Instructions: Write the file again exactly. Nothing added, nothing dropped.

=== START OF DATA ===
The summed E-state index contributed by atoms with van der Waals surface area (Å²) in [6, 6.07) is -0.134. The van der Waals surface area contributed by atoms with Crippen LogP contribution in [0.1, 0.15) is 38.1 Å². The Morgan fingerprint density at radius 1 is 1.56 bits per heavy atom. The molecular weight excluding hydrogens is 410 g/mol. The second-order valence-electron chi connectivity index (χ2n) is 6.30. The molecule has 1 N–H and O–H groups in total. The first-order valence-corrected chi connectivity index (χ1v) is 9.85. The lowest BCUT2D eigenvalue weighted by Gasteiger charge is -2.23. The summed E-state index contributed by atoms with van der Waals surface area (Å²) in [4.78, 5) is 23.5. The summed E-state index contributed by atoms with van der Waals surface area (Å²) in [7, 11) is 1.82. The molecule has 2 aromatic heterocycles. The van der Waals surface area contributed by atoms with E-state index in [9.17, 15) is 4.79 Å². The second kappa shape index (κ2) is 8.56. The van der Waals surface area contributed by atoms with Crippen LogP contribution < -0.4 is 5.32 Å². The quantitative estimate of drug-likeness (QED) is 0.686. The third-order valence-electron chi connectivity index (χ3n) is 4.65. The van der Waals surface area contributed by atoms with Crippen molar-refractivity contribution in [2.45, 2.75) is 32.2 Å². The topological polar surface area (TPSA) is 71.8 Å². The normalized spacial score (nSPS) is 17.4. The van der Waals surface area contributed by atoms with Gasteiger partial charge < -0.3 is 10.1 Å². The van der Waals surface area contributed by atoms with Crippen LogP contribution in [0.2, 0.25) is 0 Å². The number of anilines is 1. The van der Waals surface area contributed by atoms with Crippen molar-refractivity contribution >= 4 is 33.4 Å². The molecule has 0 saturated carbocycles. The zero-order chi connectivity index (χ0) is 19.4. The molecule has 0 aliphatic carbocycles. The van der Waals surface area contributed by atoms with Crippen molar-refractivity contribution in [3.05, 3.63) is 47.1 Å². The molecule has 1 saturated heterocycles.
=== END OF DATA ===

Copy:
The summed E-state index contributed by atoms with van der Waals surface area (Å²) in [6, 6.07) is -0.134. The van der Waals surface area contributed by atoms with Crippen LogP contribution in [0.1, 0.15) is 38.1 Å². The Morgan fingerprint density at radius 1 is 1.56 bits per heavy atom. The molecular weight excluding hydrogens is 410 g/mol. The second-order valence-electron chi connectivity index (χ2n) is 6.30. The molecule has 1 N–H and O–H groups in total. The first-order valence-corrected chi connectivity index (χ1v) is 9.85. The lowest BCUT2D eigenvalue weighted by Gasteiger charge is -2.23. The summed E-state index contributed by atoms with van der Waals surface area (Å²) in [4.78, 5) is 23.5. The summed E-state index contributed by atoms with van der Waals surface area (Å²) in [7, 11) is 1.82. The molecule has 2 aromatic heterocycles. The van der Waals surface area contributed by atoms with E-state index in [9.17, 15) is 4.79 Å². The second kappa shape index (κ2) is 8.56. The van der Waals surface area contributed by atoms with Crippen LogP contribution < -0.4 is 5.32 Å². The quantitative estimate of drug-likeness (QED) is 0.686. The third-order valence-electron chi connectivity index (χ3n) is 4.65. The van der Waals surface area contributed by atoms with Crippen molar-refractivity contribution in [2.45, 2.75) is 32.2 Å². The topological polar surface area (TPSA) is 71.8 Å². The normalized spacial score (nSPS) is 17.4. The van der Waals surface area contributed by atoms with Gasteiger partial charge < -0.3 is 10.1 Å². The van der Waals surface area contributed by atoms with Crippen LogP contribution in [0.2, 0.25) is 0 Å². The number of anilines is 1. The van der Waals surface area contributed by atoms with Crippen molar-refractivity contribution >= 4 is 33.4 Å². The molecule has 0 saturated carbocycles. The zero-order chi connectivity index (χ0) is 19.4. The molecule has 0 aliphatic carbocycles. The van der Waals surface area contributed by atoms with Crippen molar-refractivity contribution in [3.05, 3.63) is 47.1 Å². The molecule has 1 saturated heterocycles.